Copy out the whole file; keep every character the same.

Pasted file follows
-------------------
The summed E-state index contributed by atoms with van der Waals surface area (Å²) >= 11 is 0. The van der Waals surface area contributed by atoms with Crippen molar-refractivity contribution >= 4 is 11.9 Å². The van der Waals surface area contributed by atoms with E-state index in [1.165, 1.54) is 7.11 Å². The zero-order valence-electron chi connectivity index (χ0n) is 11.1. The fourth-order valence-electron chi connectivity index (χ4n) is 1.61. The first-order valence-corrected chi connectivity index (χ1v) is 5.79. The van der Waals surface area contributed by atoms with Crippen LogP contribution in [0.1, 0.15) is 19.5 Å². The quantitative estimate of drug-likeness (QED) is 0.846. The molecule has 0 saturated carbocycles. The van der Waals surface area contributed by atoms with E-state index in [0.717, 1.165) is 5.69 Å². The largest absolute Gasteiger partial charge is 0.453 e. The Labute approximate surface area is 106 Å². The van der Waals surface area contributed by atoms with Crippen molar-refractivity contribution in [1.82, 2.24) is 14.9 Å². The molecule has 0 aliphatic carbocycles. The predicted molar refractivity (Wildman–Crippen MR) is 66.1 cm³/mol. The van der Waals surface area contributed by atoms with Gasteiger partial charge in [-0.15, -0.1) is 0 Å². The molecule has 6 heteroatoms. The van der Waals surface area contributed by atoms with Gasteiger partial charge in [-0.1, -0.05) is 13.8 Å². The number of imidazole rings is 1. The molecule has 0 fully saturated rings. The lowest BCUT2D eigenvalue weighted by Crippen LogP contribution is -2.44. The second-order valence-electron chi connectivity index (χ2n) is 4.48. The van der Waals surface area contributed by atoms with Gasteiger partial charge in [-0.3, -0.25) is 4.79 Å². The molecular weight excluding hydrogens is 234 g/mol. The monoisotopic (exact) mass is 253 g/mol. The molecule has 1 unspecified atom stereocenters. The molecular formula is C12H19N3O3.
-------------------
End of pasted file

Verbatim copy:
The summed E-state index contributed by atoms with van der Waals surface area (Å²) >= 11 is 0. The van der Waals surface area contributed by atoms with Crippen molar-refractivity contribution >= 4 is 11.9 Å². The van der Waals surface area contributed by atoms with E-state index in [1.165, 1.54) is 7.11 Å². The zero-order valence-electron chi connectivity index (χ0n) is 11.1. The fourth-order valence-electron chi connectivity index (χ4n) is 1.61. The first-order valence-corrected chi connectivity index (χ1v) is 5.79. The van der Waals surface area contributed by atoms with Crippen LogP contribution in [0.1, 0.15) is 19.5 Å². The quantitative estimate of drug-likeness (QED) is 0.846. The molecule has 0 saturated carbocycles. The van der Waals surface area contributed by atoms with E-state index in [0.717, 1.165) is 5.69 Å². The largest absolute Gasteiger partial charge is 0.453 e. The Labute approximate surface area is 106 Å². The van der Waals surface area contributed by atoms with Crippen molar-refractivity contribution in [1.82, 2.24) is 14.9 Å². The molecule has 0 aliphatic carbocycles. The predicted molar refractivity (Wildman–Crippen MR) is 66.1 cm³/mol. The van der Waals surface area contributed by atoms with Gasteiger partial charge in [-0.15, -0.1) is 0 Å². The molecule has 6 heteroatoms. The van der Waals surface area contributed by atoms with Gasteiger partial charge in [-0.1, -0.05) is 13.8 Å². The number of imidazole rings is 1. The molecule has 0 fully saturated rings. The lowest BCUT2D eigenvalue weighted by Crippen LogP contribution is -2.44. The second-order valence-electron chi connectivity index (χ2n) is 4.48. The van der Waals surface area contributed by atoms with Gasteiger partial charge in [-0.3, -0.25) is 4.79 Å². The molecular weight excluding hydrogens is 234 g/mol. The monoisotopic (exact) mass is 253 g/mol. The molecule has 1 unspecified atom stereocenters. The molecular formula is C12H19N3O3.